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Designing Data Intensive Applications - Replication (part 2)

·4 mins
Architecture Backend Design Software
Clément Sauvage
Clément Sauvage
I like to make softwares
Designin Data Intensive Applications Book notes - This article is part of a series.
Part 8: This Article

Problems with replication lag #

As a reminder, the main reasons to want replication are:

  • To tolerate nodes failures (high availability)
  • For better scalability (Processing more requests than a single node can handle)
  • For lower latency (placing replicas geographically closer to users)

In a leader-based replication setting, as all writes goes to a single node, and read-only queries can go to any replicas, we have to consider the following: Replicating the data asynchronously.

Replicating the data synchronously would make the entire system unavailable for writing on any single node failure, which is more and more likely as we add more nodes to the system.

Replicating asynchronously unfortunately comes with the risk of replication lag. This inconsistency is temporary, as, if we were to stop writing and waited for a while, all the followers would eventually catch up and become consistent with the leader.

For this reason, we usually talk about eventual consistency in distributed systems. It is a guarantee that given enough time, all nodes will eventually become consistent. It is a weaker guarantee than strong consistency, but it is often sufficient for many applications.

Reading our own writes #

In a lot of modern applications the user is likely to write some new data (e.g a new post, a comment, etc…) and expect to see it immediately.

But with asynchronous replication, if the reads are sent to a replica, the replica may not have received the write yet. In this situation, we need read-after-write consistency, also known as read-your-writes consistency. It is a guarantee that if a user reloads the page, they will always see the updates they submitted themselves.

There are some ways to achieve read-after-write consistency:

  • When reading some data that may have been modified by the user, read it from the leader.
  • We may monitor the replication lag, so that any read from a user that has written to the data under a certain time ago is read from the leader.

Additional complexity may arise when the user is accessing the service from multiple devices. In which case, we want to achieve cross-device consistency.

For this, the approach with the stored timestamp of the last write in the user’s session will need the information to be centralized, as we can no longer rely on it being stored on one device.

If our replicas are distributed over multiple data centers, we will also need to make sure that all the user’s requests are sent to the same data center, as they probably each have their own leader.

Monotonic reads #

Another issue with replication lag due to asynchronous replication, is that one user may experience what is called moving backward in time.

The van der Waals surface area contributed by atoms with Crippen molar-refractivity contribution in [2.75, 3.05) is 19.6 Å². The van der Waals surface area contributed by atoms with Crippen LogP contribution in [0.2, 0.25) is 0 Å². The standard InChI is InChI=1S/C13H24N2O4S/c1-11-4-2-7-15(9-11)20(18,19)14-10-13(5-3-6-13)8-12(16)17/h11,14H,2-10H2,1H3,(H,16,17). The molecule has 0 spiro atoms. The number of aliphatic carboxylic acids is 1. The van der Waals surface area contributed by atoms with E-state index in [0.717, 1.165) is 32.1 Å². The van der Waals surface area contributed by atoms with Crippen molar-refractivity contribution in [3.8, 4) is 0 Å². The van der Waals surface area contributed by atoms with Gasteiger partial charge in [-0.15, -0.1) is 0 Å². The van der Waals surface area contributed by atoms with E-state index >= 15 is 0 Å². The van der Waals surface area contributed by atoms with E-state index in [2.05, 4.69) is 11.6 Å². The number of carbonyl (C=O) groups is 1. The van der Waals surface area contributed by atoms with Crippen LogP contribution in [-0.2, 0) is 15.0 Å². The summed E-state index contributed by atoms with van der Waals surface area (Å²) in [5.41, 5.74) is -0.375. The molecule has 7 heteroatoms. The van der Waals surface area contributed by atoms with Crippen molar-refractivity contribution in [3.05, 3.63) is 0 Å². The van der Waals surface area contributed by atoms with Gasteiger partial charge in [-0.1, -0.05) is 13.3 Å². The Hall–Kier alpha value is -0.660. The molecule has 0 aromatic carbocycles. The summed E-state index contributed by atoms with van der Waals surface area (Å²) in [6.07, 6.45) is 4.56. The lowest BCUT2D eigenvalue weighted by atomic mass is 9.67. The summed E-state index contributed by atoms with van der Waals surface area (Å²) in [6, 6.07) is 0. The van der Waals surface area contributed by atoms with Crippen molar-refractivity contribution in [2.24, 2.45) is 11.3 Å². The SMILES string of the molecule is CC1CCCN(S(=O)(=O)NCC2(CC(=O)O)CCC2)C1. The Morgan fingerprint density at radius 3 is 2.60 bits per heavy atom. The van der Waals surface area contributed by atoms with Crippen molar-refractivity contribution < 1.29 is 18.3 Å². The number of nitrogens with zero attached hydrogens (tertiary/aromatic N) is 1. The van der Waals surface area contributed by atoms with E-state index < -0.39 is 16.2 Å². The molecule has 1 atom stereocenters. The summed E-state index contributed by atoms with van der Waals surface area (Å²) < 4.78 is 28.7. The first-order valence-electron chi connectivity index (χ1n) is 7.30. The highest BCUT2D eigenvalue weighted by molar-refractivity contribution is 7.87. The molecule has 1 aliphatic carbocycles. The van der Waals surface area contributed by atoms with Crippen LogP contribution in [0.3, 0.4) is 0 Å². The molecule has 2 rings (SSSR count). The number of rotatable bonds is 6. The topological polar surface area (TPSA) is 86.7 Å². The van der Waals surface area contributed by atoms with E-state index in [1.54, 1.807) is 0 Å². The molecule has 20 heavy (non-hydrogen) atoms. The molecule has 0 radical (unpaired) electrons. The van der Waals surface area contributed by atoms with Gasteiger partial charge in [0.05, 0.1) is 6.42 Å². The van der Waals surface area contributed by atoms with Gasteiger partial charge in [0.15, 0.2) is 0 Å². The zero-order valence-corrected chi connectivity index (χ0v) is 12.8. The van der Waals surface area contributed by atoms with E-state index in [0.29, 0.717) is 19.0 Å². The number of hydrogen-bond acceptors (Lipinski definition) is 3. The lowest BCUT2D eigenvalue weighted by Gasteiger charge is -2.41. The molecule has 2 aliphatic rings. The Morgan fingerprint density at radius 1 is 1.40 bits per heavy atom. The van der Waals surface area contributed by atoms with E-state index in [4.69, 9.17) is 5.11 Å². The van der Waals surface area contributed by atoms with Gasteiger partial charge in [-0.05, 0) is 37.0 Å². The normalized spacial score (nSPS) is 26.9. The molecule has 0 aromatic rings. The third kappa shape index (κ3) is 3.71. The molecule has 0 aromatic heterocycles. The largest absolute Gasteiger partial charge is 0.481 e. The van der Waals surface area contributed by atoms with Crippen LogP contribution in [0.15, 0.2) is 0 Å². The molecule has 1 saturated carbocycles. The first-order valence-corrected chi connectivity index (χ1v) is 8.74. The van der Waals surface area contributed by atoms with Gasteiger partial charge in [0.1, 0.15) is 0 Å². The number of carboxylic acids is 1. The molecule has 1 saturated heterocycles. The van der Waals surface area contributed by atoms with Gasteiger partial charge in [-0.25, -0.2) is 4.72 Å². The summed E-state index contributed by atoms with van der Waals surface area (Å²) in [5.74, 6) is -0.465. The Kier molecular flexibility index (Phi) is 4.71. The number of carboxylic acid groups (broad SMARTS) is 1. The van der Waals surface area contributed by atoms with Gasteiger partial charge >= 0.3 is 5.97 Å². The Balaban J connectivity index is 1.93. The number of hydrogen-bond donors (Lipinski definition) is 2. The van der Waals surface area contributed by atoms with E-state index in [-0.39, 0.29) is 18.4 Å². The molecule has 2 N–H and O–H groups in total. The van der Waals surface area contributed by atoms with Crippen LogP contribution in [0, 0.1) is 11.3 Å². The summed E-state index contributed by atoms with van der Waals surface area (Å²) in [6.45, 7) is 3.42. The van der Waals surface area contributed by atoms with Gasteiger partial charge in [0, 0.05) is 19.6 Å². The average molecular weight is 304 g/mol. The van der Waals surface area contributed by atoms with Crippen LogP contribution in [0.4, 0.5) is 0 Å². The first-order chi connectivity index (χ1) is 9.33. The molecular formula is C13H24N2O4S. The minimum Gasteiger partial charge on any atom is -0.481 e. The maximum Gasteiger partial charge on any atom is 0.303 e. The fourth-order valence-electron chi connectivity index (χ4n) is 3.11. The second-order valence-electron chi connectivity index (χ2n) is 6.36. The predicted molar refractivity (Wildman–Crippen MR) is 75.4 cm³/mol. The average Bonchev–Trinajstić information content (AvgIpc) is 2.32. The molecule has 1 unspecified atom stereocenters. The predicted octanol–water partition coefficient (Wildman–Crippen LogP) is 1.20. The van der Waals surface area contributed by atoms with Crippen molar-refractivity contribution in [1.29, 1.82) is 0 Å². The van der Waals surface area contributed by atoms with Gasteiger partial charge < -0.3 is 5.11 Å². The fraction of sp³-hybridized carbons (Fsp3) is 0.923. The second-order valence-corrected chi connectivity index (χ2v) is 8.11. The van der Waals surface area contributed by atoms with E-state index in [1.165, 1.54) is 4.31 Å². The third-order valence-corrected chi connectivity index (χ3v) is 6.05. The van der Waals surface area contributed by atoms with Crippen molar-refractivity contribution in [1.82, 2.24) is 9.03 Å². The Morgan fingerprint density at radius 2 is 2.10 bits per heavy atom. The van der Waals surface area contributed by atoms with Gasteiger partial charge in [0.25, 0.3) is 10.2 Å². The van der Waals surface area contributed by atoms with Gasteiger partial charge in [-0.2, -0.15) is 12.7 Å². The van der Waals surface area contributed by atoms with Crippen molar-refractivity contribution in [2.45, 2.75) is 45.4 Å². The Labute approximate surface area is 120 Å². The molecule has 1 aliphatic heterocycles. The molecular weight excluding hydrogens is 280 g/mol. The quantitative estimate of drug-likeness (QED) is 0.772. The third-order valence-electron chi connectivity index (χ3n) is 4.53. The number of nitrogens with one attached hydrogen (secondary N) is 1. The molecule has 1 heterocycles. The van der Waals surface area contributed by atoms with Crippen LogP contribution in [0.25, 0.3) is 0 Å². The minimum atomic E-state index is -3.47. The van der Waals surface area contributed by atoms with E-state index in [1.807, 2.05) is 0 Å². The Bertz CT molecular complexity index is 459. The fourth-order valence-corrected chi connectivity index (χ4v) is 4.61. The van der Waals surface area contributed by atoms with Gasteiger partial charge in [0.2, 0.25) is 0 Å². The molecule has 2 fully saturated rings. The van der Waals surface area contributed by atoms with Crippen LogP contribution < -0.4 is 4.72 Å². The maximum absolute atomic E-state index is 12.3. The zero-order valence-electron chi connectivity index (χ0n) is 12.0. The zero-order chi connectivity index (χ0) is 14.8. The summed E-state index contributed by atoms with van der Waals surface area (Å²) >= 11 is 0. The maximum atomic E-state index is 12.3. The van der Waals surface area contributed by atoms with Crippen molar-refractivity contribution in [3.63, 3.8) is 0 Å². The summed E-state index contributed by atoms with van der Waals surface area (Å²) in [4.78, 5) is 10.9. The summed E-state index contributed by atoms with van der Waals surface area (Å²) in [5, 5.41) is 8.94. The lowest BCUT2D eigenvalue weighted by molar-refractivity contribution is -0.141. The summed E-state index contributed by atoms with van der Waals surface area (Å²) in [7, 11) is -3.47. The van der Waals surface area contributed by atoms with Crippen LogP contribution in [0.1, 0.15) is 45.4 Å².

This may happen if our user makes several reads from different replicas, and for instance, the first read is from a replica that is up-to-date, and the second read is from a replica that is lagging behind (the user does not see the data they saw on the first read).

Monotonic reads is a guarantee against such anomaly. It is a lesser guarantee than strong consistency, but a stronger guarantee than eventual consistency.

With monotonic reads, a user may read old data, but they are guaranteed to never read from a replica that is more behind in time than the one they read from previously (during sequential reads).

One way to achieve monotonic reads is to have the user always read from the same replica.

Consistent prefix reads #

Different replicas may receive the writes in a different order, which may lead to different results when reading from them.

Consistent prefix reads is a guarantee that if a sequence of writes is happening in a certain order, then any replicas that have processed these writes will see them in the same order.

Solutions to replication lag #

When working with an eventually consistent system, we need to be aware of the replication lag.

Some applications may be fine and offer a good user experience, even with minutes or hours of replication lag. But for some applications, it may be unacceptable.

The system needs to be designed to handle replication lag if needed, and to acknowledge the asynchronous nature of the replication.

The solutions discussed earlier are ways for the application to provide a better guarantee to the user than the database itself can provide.

But dealing with replication lag with the application code can be complex and error-prone.

Transactions are an example of a feature that is difficult to implement in a distributed environment. For which, many are asserting that eventual consistency is inevitable in a distributed system.

Designin Data Intensive Applications Book notes - This article is part of a series.
Part 8: This Article